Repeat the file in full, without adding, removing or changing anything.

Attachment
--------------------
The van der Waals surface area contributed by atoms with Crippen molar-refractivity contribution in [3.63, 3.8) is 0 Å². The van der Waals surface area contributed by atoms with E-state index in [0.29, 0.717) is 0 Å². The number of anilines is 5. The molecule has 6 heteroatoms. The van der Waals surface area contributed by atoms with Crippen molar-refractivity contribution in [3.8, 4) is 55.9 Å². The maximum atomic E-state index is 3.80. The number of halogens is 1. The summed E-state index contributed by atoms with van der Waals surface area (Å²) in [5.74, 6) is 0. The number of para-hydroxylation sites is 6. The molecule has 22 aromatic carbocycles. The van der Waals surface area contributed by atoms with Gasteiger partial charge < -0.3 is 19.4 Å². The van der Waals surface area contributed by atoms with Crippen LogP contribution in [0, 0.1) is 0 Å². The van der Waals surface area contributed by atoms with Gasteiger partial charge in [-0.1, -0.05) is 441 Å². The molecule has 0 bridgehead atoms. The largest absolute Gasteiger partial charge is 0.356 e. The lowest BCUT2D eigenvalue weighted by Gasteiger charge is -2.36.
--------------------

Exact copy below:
The van der Waals surface area contributed by atoms with Crippen molar-refractivity contribution in [3.63, 3.8) is 0 Å². The van der Waals surface area contributed by atoms with E-state index in [0.29, 0.717) is 0 Å². The number of anilines is 5. The molecule has 6 heteroatoms. The van der Waals surface area contributed by atoms with Crippen molar-refractivity contribution in [3.8, 4) is 55.9 Å². The maximum atomic E-state index is 3.80. The number of halogens is 1. The summed E-state index contributed by atoms with van der Waals surface area (Å²) in [5.74, 6) is 0. The number of para-hydroxylation sites is 6. The molecule has 22 aromatic carbocycles. The van der Waals surface area contributed by atoms with Gasteiger partial charge < -0.3 is 19.4 Å². The van der Waals surface area contributed by atoms with Crippen LogP contribution in [0, 0.1) is 0 Å². The van der Waals surface area contributed by atoms with Gasteiger partial charge in [-0.1, -0.05) is 441 Å². The molecule has 0 bridgehead atoms. The largest absolute Gasteiger partial charge is 0.356 e. The lowest BCUT2D eigenvalue weighted by Gasteiger charge is -2.36.